Seeking Catholic interpretation of Col. 2:16


#1

I understand Catholic doctrine teaches it is a mortal sin to miss a weekly Mass without good cause. How does that work in light of Col. 2:16 that reads, “Let no man therefore judge you in meat, or in drink, or in respect of a holyday, or of the new moon or of the sabbath days” (KJV) and the verses that follow?

Isn’t Paul saying we died with Christ and are no longer subject to such ordinances and “touch not, taste not” type rules?

Thank you.

Brent


#2

Yes - but you see - you are leaving out the “good reason” clause…

As I understand it, the Mosaic law of that time was strictly enforced with very little room for variation.
The Church ordinances, falling as they do under the Law of Love and Christ’s authority in His Church, ALWAYS allow for abnormal situations.

I’m sure others will give better answers…but that is how I understand the gist of it.

Peace
James


#3

Hebrews 10:25

King James Version (KJV)

25 Not forsaking the assembling of ourselves together, as the manner of some is; but exhorting one another: and so much the more, as ye see the day approaching.


#4

From , Colossians 2 verse 16:Haydock’s Catholic Bible Commentary

Ver. 16. *Let no man, therefore, judge you in meat or in drink. *That is, for not abstaining from meats, called unclean, for drinking out of a cup without a cover, (see Numbers xix.) or for not keeping the Jewish festivals. For these were but shadows, types and figures of future things to be fulfilled in the new law of Christ: but the body is of Christ, (ver. 17.) i.e. was the body, the truth, the substance signified by these shadows and types. (Witham) — He means with regard to the Jewish observations of the distinction of clean and unclean meats; and of their festivals, new moons, and sabbaths; as being no longer obligatory. (Challoner) — Modern dogmatizers wilfully or ignorantly misapply this text of the apostle, to disprove the fasts and festivals observed in the Catholic Church; but it is evident, as St. Augustine observes, that the apostle is here condemning the legal distinction of clean and unclean meats, and the feasts of the new moon, to which false brethren wanted to subject the Colossians. (St. Augustine, ep. 59. ad Paulin. in solut. quæs. 7.)


#5

I’ll take a stab at this. Keep in mind this is my understanding, not necessarily the official Catholic stance if we have one.

Here is the NAB version which I believe is more accurate then KJV.

“Let no one, then, pass judgment on you in matters of food and drink or with regard to a festival or new moon or sabbath.”

the cliff notes in my bible read as follows:
Festival or new moon or Sabbath: yearly, monthly, weekly observances determined by religious powers associated with a calendar set by heavenly bodies, sun, moon, and stars.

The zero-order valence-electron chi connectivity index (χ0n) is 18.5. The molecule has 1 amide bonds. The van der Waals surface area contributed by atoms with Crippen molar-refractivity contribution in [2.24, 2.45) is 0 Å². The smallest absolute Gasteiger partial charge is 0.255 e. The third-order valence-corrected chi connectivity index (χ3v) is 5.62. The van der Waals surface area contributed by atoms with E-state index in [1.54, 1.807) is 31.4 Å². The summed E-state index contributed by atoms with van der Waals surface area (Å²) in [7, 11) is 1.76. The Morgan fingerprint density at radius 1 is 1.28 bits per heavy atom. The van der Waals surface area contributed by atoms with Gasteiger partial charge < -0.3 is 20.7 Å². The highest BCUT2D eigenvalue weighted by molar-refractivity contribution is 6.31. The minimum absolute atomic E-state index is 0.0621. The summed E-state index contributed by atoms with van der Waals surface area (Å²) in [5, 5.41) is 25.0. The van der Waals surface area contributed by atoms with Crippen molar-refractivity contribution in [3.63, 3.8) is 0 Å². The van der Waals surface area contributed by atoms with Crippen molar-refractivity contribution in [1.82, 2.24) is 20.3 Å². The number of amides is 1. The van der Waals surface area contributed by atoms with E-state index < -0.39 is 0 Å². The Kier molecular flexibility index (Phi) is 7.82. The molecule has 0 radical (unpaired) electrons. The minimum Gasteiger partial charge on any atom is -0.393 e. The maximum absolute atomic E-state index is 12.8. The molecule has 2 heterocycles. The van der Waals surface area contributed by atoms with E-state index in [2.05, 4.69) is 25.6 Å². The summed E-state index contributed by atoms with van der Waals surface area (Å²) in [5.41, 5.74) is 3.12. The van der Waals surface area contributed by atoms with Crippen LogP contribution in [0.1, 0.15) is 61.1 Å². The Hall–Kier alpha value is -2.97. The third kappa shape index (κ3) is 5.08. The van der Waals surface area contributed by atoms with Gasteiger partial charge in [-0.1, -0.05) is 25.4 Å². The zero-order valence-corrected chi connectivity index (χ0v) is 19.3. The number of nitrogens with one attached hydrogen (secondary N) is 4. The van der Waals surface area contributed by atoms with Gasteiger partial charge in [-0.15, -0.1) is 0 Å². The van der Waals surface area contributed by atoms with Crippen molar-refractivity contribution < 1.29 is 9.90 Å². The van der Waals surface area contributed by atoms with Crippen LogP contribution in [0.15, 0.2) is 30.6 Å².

This tells me that the activities in question (festival, new moon, or Sabbeth) are of Pagan origin, or jewish but not Christian. Paul is saying if you participate let no one (in the church) pass judgement on you. In other words no one in the church should say “Did you see John go to the new moon harvest festival? That’s pagan he shouldn’t be doing that. And he ate that meat sacrficed to an idol, and drank the wine offered to it too.”

This in no way can be seen as giving a pass on going to Mass which is our christian obligation. Going to pagan festivals is one thing, going to worship Jesus is another.

Since the culture the early Christians lived in was Pagan there would have been lots of festivals and what not. Paul is saying if you go ok if not ok. But no one should judge you if you do.


#6

First:
It is important to read a scripture in context, not take an isolated sentence or verse out and attempt to interpret it out of the context of both the book to which it belongs, and the wider scripture.

Reading the whole of Col 2, we see that St. Paul (and considering his braoder themes) is talking about is first and foremost about casting asside the expectations of the Jewish or pagan cultures and religions.
In the Jewish faith there were strict rules on the observance of the Sabbath, the New Moon, and various other feasts. There was very strict Kosher laws governing all aspects of behaviours and ritual cleanliness
In Pagan cultures there were often similar rules.

St. Paul tells us in almost every one of his letters, that it is not the observance of the “Works of the Law” (or just “Works”)… i.e. following the rules of ritual cleanliness, and religious observance, which grants us favour with God, but it is a true conversion of Heart. Belief in him, followed by Faith in Him, followed by a total following of His Law, and rejection of the World. -We must live in the world, but not of it.

However does this mean that there is no law for Christians? Absoloutely not!!!
Jesus tells us that he will do away with the Law written on Stone and replace it with his followers observing the Living Law written on our Hearts. The church calls this "Natural Law.
While the Law of Moses is fullfilled in Jesus, Natural Law, as a guide to human morality is very accurately summed up in the 10 commandments (but this is not it’s source… just a usefull summary)
it is summarised more succinctly in Jesus 2 commandments:

  1. Love the Lord your God with all your heart all your soul and all your mind.
  2. Love your neighbour as yourself.

Jesus also told us: “Man was not made for the Sabbath, but the Sabbath for Man”

The 3rd Commandment is “Keep Holy the Sabbath Day”… Replaced with “The Lord’s Day”

Man needs Rest. Man needs to Worship God. Man needs to be part of the Church - the Body of Christ.